The pilot study by Jernigan and others (2017), focused on digital and social media and compared young people with adults on the amount of alcohol marketing they recalled seeing. Youth reported greater exposure to alcohol marketing  and promotional content than adults in most media, including on the Internet. Furthermore, youth reported greater engagement with alcohol marketing online. This stresses the need to assure compliance with voluntary industry standards and to improve monitoring of alcohol marketing, especially regarding youth and the new media online.

A sample of 1,192 underaged youths and 1,124 adults completed an online survey, with questions about alcohol marketing in online as well as traditional media. A distinction in the questions was made between exposure (how often) and content (type) of alcohol marketing, and engagement with alcohol marketing.

Youth reported exposure to alcohol marketing in the last month was almost twice as much as exposure of adults on the Internet (29.7% versus 16.8%, p < 0.001). Youth interacted with alcohol-related online content in greater proportions than adults, such as celebrities using alcohol, celebrities wearing alcohol-branded items, pictures of celebrities showing the negative effect(s) of using alcohol, pictures of friends/peer using alcohol and pictures of friends/peers showing the negative effect(s) of using alcohol. Regarding the content of alcohol marketing, the difference between youth and adults was the most significant with content related to celebrities and alcohol.

The results show that youth were significantly, and twice as likely than adults to see or hear alcohol marketing on the TV, radio, billboards and especially the Internet. They also show that youth were more likely than adults to interact with online content of alcohol marketing.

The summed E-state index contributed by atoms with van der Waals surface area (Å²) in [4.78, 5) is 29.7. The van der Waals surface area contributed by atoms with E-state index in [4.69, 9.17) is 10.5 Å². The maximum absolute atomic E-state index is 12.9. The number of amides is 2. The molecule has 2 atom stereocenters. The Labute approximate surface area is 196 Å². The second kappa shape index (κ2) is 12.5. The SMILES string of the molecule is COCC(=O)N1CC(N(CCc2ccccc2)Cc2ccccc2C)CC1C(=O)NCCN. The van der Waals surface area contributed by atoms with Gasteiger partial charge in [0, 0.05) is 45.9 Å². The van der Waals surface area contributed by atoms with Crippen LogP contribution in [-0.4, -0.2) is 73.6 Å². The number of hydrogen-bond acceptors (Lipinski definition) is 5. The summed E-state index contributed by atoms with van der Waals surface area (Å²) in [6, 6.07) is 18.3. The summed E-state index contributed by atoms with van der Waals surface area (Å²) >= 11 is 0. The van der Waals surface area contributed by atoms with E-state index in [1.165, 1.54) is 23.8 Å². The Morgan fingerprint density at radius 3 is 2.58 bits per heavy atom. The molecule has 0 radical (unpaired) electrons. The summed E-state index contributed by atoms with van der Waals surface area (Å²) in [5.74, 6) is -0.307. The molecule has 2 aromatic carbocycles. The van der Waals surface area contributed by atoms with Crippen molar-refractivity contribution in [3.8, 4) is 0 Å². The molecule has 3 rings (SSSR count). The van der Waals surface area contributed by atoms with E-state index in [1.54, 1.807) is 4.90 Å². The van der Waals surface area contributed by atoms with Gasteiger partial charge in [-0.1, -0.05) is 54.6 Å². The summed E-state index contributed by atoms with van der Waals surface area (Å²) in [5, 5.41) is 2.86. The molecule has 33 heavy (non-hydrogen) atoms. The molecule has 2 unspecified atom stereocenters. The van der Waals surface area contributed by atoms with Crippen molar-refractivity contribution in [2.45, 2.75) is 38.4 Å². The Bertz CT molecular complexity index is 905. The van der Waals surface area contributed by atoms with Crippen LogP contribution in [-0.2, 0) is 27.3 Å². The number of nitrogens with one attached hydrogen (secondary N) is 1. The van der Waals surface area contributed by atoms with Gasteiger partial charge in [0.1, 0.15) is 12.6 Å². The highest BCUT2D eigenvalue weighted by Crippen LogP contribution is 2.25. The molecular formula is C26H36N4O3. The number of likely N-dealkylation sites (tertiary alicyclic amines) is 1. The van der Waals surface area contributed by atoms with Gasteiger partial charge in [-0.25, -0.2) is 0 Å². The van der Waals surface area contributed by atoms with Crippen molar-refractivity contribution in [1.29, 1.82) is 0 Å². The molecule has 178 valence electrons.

These results are concerning, since youth in particular are vulnerable and susceptible to alcohol marketing, and age-gating on digital media are not that effective.

The article can be downloaded via the Online Wiley Library or have a look at our database of scientific publications.

Authors: Jonathan K. Noel & Thomas F. Babor Title: Does industry self-regulation protect young people from exposure to alcohol marketing? A review of compliance and complaint studies Journal: Addiction, 2016, 10.1111/add.13432OLYMPUS DIGITAL CAMERA Abstract: Background and aims: Exposure to alcohol marketing is considered to be potentially harmful to adolescents. In addition to statutory regulation, industry self-regulation is a common way to protect adolescents from alcohol marketing exposures. This paper critically reviews research designed to evaluate the effectiveness of the alcohol industry's compliance procedures to manage complaints when alcohol marketing is considered to have violated a self-regulatory code. Methods: Peer-reviewed papers were identified through four literature search engines: PubMed, SCOPUS, PsychINFO and CINAHL. Non-peer-reviewed reports produced by public health agencies, alcohol research centers, non-governmental organizations, government research centers and national industry advertising associations were also included. Results: The search process yielded three peer-reviewed papers, seven non-peer reviewed reports published by academic institutes and non-profit organizations and 20 industry reports. The evidence indicates that the complaint process lacks standardization across countries, industry adjudicators may be trained inadequately or biased and few complaints are upheld against advertisements pre-determined to contain violations of a self-regulatory code. Conclusion: The current alcohol industry marketing complaint process used in a wide variety of countries may be ineffective at removing potentially harmful content from the market-place. The process of determining the validity of complaints employed by most industry groups appears to suffer from serious conflict of interest and procedural weaknesses that could compromise objective adjudication of even well-documented complaints. In our opinion the current system of self-regulation needs major modifications if it is to serve public health objectives, and more systematic evaluations of the complaint process are needed. The article can be downloaded via this link in the Wiley Online Library.